One of the things that the TRANSFORM-CE project and we, Save Plastics in the Netherlands, want to know is the best mix of reused plastics to create a material that has the optimal qualities for its intended purpose, and whether it can in turn be recycled and if so, how many times. We were particularly interested in seeing if fibres have a positive effect on the flexural – or bending – strength of materials. To this end we asked Materia Nova in Belgium to test a few mixes containing fibres for us. As fibres consist of long chains, they help strengthen material. The general rule of thumb is that the longer the fibres, the stiffer the material.
We had three types of materials tested at Save Plastics’ Green Plastic Factory.
- A mix with added fibreglass waste from fibreglass linings. The fibreglass linings waste consists of the offcuts of rolls that were cut to size and rolls that were rejected because of defects. The offcuts and rejected rolls are still strong though and can hugely improve the qualities of the mixed plastics.
- A mix with added fibres from car recycling. Car bumpers contain a lot of fibres to make them thin, strong and lightweight. The fibres can vastly improve the qualities of the mixed plastics.
- A fibre-free test mix to serve as a baseline.
As part of the research, we first produced a material from each mix which we then shredded and recycled five times. This allowed us to see if and how much the material deteriorated after being recycled several times. After that we ran tests to measure the Young’s modulus of the various mixes and the number of recycling rounds. Young’s modulus is a mechanical property that measures the resistance of a material to stretching and tension under pressure exerted lengthways. The assumption is that the Young’s modulus deteriorates each time the material is recycled. This is a known issue in products containing fibres as recycling shortens the length of the fibres, which then weakens the strength of the material.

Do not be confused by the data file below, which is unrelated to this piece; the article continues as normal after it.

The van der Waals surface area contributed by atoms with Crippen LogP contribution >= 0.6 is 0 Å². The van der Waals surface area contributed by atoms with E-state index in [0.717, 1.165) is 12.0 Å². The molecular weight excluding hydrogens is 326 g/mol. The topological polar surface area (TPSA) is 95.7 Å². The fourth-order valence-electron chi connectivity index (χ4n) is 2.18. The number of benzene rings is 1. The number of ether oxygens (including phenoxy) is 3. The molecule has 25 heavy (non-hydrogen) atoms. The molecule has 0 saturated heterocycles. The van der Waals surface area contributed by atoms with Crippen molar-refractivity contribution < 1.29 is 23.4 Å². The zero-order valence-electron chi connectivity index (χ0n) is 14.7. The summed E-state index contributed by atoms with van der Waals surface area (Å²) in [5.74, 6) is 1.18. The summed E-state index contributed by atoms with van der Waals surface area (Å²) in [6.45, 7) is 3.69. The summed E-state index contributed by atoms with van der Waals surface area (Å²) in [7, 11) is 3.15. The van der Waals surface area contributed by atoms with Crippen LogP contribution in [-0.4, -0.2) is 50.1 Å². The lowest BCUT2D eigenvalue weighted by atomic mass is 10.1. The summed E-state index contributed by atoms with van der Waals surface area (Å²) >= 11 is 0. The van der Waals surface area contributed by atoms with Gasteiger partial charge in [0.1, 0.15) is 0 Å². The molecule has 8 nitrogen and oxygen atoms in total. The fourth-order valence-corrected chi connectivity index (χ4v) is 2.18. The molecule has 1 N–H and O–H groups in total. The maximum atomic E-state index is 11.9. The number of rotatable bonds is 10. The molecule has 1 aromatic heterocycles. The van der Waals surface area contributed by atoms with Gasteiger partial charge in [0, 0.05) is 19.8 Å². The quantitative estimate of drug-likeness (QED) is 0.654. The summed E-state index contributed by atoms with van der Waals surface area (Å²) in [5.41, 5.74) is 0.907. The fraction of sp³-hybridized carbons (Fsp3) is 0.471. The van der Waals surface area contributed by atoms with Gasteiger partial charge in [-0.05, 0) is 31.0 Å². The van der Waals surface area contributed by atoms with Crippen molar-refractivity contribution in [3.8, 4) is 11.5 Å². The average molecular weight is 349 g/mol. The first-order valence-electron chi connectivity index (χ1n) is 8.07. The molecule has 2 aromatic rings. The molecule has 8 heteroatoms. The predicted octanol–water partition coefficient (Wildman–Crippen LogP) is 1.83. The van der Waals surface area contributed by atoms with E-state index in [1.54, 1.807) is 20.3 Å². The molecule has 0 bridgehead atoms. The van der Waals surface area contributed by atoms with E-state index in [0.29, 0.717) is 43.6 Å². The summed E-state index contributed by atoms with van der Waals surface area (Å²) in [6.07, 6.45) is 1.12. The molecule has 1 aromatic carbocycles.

The results were interesting. The mix containing the car recycling fibres did not demonstrably perform better in the Young’s modulus than the standard mixed plastics. In contrast, the mix with the added fibreglass was twice as stiff as the mixed plastics, a significant outcome in terms of applications for the material. The Young’s modulus was shown to be marginally worse after five rounds of recycling. This means that it can be said with great certainty that the material can be recycled and reused at least five times without causing the end product to deteriorate too much.
Save Plastics will carry out more research into optimising the use of the fibreglass mix for use in the Green Plastic Factory.